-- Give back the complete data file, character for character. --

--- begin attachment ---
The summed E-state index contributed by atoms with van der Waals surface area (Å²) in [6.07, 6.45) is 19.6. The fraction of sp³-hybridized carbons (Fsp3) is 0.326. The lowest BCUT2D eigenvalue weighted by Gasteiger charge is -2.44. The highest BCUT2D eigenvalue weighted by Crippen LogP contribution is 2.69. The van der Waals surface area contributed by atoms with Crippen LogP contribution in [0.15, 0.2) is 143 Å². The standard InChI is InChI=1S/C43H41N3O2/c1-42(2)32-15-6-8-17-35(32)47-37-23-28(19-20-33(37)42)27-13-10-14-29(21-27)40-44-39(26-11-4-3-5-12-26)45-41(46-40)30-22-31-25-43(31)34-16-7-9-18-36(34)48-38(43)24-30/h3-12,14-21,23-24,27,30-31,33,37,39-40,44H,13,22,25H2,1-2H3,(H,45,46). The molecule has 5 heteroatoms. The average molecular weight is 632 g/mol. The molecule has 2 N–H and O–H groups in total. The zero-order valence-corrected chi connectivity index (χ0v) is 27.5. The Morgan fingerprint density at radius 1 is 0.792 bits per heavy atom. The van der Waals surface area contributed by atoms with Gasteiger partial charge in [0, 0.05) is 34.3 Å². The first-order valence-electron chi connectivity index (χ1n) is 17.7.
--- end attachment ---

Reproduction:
The summed E-state index contributed by atoms with van der Waals surface area (Å²) in [6.07, 6.45) is 19.6. The fraction of sp³-hybridized carbons (Fsp3) is 0.326. The lowest BCUT2D eigenvalue weighted by Gasteiger charge is -2.44. The highest BCUT2D eigenvalue weighted by Crippen LogP contribution is 2.69. The van der Waals surface area contributed by atoms with Crippen LogP contribution in [0.15, 0.2) is 143 Å². The standard InChI is InChI=1S/C43H41N3O2/c1-42(2)32-15-6-8-17-35(32)47-37-23-28(19-20-33(37)42)27-13-10-14-29(21-27)40-44-39(26-11-4-3-5-12-26)45-41(46-40)30-22-31-25-43(31)34-16-7-9-18-36(34)48-38(43)24-30/h3-12,14-21,23-24,27,30-31,33,37,39-40,44H,13,22,25H2,1-2H3,(H,45,46). The molecule has 5 heteroatoms. The average molecular weight is 632 g/mol. The molecule has 2 N–H and O–H groups in total. The zero-order valence-corrected chi connectivity index (χ0v) is 27.5. The Morgan fingerprint density at radius 1 is 0.792 bits per heavy atom. The van der Waals surface area contributed by atoms with Gasteiger partial charge in [0, 0.05) is 34.3 Å². The first-order valence-electron chi connectivity index (χ1n) is 17.7.